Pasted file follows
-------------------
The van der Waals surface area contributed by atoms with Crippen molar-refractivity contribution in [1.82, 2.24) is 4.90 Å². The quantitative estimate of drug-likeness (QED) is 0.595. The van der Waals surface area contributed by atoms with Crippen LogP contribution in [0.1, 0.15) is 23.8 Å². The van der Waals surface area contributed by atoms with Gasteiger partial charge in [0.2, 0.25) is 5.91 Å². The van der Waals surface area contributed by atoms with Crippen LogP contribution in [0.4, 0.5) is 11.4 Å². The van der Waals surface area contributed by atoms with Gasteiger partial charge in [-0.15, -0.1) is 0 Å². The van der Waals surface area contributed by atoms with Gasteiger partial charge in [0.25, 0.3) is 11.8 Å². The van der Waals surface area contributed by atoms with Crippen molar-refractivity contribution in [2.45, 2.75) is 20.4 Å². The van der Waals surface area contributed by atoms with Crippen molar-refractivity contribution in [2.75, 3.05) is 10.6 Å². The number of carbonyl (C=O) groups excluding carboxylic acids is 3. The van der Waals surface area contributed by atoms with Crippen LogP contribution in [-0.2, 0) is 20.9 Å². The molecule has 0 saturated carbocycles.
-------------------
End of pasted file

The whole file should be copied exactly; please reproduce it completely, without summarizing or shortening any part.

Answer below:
The van der Waals surface area contributed by atoms with Crippen molar-refractivity contribution in [1.82, 2.24) is 4.90 Å². The quantitative estimate of drug-likeness (QED) is 0.595. The van der Waals surface area contributed by atoms with Crippen LogP contribution in [0.1, 0.15) is 23.8 Å². The van der Waals surface area contributed by atoms with Gasteiger partial charge in [0.2, 0.25) is 5.91 Å². The van der Waals surface area contributed by atoms with Crippen LogP contribution in [0.4, 0.5) is 11.4 Å². The van der Waals surface area contributed by atoms with Gasteiger partial charge in [-0.15, -0.1) is 0 Å². The van der Waals surface area contributed by atoms with Gasteiger partial charge in [0.25, 0.3) is 11.8 Å². The van der Waals surface area contributed by atoms with Crippen molar-refractivity contribution in [2.45, 2.75) is 20.4 Å². The van der Waals surface area contributed by atoms with Crippen molar-refractivity contribution in [2.75, 3.05) is 10.6 Å². The number of carbonyl (C=O) groups excluding carboxylic acids is 3. The van der Waals surface area contributed by atoms with Crippen LogP contribution in [-0.2, 0) is 20.9 Å². The molecule has 0 saturated carbocycles.